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Differential response between diabetes and stress-induced hyperglycaemia to algorithmic use of detemir and flexible mealtime aspart among stable postcardiac surgery patients requiring intravenous insulin


Kathleen Dungan, 491 McCampbell Hall, 1581 Dodd Drive, Columbus, OH 43210, USA.


Aim: To determine whether an insulin algorithm could be used in a similar manner in the setting of diabetes and stress hyperglycaemia following cessation of intravenous (IV) insulin after cardiac surgery.

Methods: Subjects who were clinically stable, requiring ≥1 unit/h of IV insulin 48 h after surgery, were randomized to once daily detemir at 50, 65 or 80% of IV insulin requirements and received aspart according to carbohydrate intake. Diabetes was defined as any history of diabetes or preoperative HbA1c 6.5%.

Results: The morning glucose in patients with diabetes was 143 mg/dl (n = 61) vs. 124 mg/dl in those with stress hyperglycaemia (n = 21,p = 0.05) on day 1 and 127 vs. 110 mg/dl over 72 h (p = 0.01). This was unaffected by adjustment for initial dosing group. At 72 h, 56% of patients with stress hyperglycaemia reached AM (80–130 mg/dl) and 87% reached overall (80–180 mg/dl) glucose targets, compared to 90 and 100% of patients with stress hyperglycaemia, respectively. There was no difference in hypoglycaemia in patients with stress hyperglycaemia or diabetes. The percentage of patients with diabetes receiving insulin was 46% on admission and 77% at discharge, compared to 0 and 42% of patients with stress hyperglycaemia.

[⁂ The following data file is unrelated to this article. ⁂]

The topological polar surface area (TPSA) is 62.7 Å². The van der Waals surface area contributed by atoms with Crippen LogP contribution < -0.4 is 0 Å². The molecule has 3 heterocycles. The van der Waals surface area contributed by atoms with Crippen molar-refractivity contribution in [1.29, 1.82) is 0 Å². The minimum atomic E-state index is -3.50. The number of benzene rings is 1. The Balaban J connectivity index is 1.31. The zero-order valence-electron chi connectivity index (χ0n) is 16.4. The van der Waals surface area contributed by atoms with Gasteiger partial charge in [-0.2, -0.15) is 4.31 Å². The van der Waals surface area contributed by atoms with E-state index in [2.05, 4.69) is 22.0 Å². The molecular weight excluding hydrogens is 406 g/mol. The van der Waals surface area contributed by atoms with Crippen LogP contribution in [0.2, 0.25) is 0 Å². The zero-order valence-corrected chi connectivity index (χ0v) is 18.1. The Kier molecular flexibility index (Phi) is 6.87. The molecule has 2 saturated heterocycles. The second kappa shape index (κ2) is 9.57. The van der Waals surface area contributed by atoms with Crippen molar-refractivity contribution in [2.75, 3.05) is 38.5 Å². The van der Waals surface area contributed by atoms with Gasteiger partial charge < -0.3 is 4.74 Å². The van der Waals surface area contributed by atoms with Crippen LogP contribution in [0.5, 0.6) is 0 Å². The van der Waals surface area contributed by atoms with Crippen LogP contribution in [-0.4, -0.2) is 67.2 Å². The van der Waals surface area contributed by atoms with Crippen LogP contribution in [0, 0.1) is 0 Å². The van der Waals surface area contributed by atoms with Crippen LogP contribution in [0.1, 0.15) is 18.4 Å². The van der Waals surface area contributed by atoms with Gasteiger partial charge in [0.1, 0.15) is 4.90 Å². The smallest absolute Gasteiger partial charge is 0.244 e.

Conclusions: Following cardiac surgery, patients with stress hyperglycaemia may be converted from IV insulin to detemir with a 50% conversion factor, while patients with diabetes may require a higher conversion factor. Stress hyperglycaemia may be prolonged; the intensity and duration of insulin therapy required for optimal outcomes warrants further examination.